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Scientists track the arms race in your gut

Gut bacteria
The mixture of bacteria shown in this photomicrograph contains five different species of the genus Bacteroides. (UW Medicine Photo / Mougous Lab / Kevin Cutler)

The balance of bacteria in your gut can make the difference between sickness and health — and now scientists report that different species of bacteria share immunity genes to protect themselves against each other’s toxins and maintain their balance of power.

In effect, closely related species of bacteria acquire each other’s defense systems to fend off threats from alien invaders.

The findings appear in a paper published today in the journal Nature. The senior authors are Joseph Mougous, a microbiology professor at the University of Washington School of Medicine; and Elhanan Borenstein, a former UW Medicine geneticist who now works at Tel Aviv University.

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OceanGate will go deeper with its next subs

OceanGate Titan sub
OceanGate’s Titan submersible is designed to withstand pressures at Titanic depths. (OceanGate Photo)

Everett, Wash.-based OceanGate says it’ll build not just one, but two deep-sea submersibles capable of taking crews as far down as 6,000 meters (3.7 miles) beneath the ocean surface, into a zone of perpetual darkness.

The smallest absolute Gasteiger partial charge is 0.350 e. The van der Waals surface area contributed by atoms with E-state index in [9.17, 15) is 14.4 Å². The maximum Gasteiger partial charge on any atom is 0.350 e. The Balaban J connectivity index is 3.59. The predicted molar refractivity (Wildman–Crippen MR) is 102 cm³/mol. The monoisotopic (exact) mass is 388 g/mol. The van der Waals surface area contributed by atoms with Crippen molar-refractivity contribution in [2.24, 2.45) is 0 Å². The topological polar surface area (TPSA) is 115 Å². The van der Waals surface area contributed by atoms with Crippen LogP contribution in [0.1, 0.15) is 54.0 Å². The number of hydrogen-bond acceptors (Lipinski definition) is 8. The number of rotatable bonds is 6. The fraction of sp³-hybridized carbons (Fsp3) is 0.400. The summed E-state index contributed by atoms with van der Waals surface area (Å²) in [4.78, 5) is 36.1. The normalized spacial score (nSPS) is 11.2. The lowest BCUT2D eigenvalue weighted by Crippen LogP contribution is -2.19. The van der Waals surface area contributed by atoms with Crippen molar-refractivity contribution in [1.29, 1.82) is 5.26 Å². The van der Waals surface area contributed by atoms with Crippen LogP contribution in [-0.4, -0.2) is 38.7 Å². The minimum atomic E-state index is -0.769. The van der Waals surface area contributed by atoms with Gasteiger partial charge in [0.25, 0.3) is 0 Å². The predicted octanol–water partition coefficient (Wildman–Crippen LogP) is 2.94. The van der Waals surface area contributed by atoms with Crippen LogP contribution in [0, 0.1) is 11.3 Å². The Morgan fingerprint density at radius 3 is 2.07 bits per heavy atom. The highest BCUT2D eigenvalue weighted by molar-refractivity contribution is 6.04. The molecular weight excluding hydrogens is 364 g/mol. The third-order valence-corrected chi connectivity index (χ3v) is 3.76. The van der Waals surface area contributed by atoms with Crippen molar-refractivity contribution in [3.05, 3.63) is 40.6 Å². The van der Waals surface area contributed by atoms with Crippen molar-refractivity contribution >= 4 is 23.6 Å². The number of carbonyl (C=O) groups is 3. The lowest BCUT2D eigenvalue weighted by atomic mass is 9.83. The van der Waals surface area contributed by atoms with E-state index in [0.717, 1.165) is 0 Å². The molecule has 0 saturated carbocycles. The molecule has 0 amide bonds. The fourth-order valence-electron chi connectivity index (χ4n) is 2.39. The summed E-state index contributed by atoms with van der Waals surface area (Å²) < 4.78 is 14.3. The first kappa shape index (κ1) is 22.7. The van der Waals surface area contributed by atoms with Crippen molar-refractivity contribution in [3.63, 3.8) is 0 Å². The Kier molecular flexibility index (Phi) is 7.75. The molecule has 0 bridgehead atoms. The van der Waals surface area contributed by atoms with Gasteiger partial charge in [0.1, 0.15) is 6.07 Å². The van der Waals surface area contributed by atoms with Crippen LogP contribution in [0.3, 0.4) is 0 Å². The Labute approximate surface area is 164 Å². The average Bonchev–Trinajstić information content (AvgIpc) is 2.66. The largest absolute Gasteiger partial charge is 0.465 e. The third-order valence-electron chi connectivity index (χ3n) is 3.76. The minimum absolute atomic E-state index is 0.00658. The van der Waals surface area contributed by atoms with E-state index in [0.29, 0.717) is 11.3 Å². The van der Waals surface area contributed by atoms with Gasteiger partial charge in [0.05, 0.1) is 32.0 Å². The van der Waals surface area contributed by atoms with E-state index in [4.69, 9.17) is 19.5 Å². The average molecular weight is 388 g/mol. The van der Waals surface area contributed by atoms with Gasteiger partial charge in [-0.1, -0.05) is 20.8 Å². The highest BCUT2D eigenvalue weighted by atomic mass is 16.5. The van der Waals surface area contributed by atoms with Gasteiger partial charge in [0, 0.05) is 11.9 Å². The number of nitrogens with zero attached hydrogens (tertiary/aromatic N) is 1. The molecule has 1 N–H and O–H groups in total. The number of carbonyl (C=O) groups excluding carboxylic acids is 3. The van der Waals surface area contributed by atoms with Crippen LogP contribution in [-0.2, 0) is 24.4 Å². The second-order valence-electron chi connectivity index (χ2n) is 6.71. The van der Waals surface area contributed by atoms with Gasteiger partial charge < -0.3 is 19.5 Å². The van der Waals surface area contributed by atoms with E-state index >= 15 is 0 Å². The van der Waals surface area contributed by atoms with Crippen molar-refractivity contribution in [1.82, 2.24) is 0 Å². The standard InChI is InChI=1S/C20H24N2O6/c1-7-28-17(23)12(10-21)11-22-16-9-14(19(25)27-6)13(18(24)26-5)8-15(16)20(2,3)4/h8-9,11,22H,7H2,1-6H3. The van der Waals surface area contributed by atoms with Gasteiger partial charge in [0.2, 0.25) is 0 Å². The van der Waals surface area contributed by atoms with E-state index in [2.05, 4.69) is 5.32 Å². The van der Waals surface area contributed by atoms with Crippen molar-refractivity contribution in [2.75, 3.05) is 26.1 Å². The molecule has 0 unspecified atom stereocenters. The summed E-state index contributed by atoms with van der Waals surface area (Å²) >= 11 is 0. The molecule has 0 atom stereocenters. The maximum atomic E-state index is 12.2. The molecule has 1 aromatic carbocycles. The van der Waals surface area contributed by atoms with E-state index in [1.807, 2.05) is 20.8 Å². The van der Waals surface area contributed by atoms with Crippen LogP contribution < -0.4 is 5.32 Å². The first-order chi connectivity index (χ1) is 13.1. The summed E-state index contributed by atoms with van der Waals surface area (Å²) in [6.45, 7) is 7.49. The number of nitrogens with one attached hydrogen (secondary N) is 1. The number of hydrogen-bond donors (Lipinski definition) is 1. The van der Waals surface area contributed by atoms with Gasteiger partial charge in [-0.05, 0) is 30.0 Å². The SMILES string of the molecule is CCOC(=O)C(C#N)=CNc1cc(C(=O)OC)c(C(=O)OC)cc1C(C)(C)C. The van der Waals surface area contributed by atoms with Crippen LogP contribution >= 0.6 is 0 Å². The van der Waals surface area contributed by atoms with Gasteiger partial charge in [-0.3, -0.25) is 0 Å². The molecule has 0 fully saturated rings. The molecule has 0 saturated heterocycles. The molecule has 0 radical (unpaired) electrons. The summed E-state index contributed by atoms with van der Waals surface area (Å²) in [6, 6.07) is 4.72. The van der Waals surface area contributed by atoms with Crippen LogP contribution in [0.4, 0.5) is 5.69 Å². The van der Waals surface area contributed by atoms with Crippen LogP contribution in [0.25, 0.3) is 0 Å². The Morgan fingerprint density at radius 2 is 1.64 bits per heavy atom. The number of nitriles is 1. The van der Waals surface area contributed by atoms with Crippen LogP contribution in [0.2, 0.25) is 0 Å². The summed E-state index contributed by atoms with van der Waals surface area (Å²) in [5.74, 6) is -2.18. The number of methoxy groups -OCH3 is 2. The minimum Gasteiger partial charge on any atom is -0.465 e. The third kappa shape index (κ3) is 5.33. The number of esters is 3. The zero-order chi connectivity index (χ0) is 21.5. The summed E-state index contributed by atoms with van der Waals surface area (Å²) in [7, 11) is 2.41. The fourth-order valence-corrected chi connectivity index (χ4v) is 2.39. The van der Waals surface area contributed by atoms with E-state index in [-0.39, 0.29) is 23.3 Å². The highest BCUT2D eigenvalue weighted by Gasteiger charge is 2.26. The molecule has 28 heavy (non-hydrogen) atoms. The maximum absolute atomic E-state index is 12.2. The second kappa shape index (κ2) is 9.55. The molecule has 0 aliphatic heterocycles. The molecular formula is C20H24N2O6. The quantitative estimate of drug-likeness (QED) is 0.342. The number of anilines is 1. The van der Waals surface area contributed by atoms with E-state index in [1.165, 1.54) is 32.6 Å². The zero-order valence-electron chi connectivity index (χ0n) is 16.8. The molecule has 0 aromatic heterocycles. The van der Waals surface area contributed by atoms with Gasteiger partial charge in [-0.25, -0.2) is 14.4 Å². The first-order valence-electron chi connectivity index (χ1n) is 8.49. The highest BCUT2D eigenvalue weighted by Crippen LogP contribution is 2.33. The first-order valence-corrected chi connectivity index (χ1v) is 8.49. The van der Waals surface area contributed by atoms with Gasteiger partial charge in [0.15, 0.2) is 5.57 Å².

The vessels will take advantage of the same carbon-fiber and titanium design that was pioneered for OceanGate’s Titan submersible, which was built for exploration of the Titanic shipwreck site, nearly 4,000 meters (2.4 miles) down.

Interest in the Titanic trips, which are due to begin next summer, is one of the factors behind the planned expansion of OceanGate’s fleet.

“Increasing demand for Titanic missions, deep-sea research and environmental supervision of deep-sea mining have further reinforced the business case for adding to our dive capacity,” OceanGate CEO Stockton Rush said Tuesday in a news release.

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Allen Institute maps out ‘org chart’ for brain

Allen Institute researchers
Researchers Hongkui Zeng, Julie Harris and Hannah Choi check out a brain connectivity image at the Allen Institute for Brain Science. (Allen Institute Photo)